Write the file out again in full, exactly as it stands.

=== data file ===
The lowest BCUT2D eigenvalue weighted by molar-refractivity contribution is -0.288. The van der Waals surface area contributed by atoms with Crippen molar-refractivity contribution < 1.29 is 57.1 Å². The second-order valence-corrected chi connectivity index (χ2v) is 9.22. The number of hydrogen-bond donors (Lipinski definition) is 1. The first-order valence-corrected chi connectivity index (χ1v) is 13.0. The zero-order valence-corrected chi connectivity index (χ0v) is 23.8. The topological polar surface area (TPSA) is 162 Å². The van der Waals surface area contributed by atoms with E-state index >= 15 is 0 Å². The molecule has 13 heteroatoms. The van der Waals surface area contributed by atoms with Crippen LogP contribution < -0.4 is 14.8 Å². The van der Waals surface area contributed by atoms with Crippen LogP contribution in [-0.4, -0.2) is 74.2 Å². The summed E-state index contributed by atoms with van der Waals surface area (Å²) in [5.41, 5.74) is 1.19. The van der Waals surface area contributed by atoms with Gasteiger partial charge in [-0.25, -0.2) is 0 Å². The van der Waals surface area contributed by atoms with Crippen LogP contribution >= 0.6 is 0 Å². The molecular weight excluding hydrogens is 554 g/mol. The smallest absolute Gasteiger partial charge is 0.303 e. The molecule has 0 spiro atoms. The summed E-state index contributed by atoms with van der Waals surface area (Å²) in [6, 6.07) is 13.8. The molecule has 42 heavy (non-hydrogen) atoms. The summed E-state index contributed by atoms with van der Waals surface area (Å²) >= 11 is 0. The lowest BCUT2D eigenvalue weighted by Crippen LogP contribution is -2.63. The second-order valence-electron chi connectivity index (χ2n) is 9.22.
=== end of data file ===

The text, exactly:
The lowest BCUT2D eigenvalue weighted by molar-refractivity contribution is -0.288. The van der Waals surface area contributed by atoms with Crippen molar-refractivity contribution < 1.29 is 57.1 Å². The second-order valence-corrected chi connectivity index (χ2v) is 9.22. The number of hydrogen-bond donors (Lipinski definition) is 1. The first-order valence-corrected chi connectivity index (χ1v) is 13.0. The zero-order valence-corrected chi connectivity index (χ0v) is 23.8. The topological polar surface area (TPSA) is 162 Å². The van der Waals surface area contributed by atoms with E-state index >= 15 is 0 Å². The molecule has 13 heteroatoms. The van der Waals surface area contributed by atoms with Crippen LogP contribution < -0.4 is 14.8 Å². The van der Waals surface area contributed by atoms with Crippen LogP contribution in [-0.4, -0.2) is 74.2 Å². The summed E-state index contributed by atoms with van der Waals surface area (Å²) in [5.41, 5.74) is 1.19. The van der Waals surface area contributed by atoms with Gasteiger partial charge in [-0.25, -0.2) is 0 Å². The van der Waals surface area contributed by atoms with Crippen LogP contribution >= 0.6 is 0 Å². The molecular weight excluding hydrogens is 554 g/mol. The smallest absolute Gasteiger partial charge is 0.303 e. The molecule has 0 spiro atoms. The summed E-state index contributed by atoms with van der Waals surface area (Å²) in [6, 6.07) is 13.8. The molecule has 42 heavy (non-hydrogen) atoms. The summed E-state index contributed by atoms with van der Waals surface area (Å²) >= 11 is 0. The lowest BCUT2D eigenvalue weighted by Crippen LogP contribution is -2.63. The second-order valence-electron chi connectivity index (χ2n) is 9.22.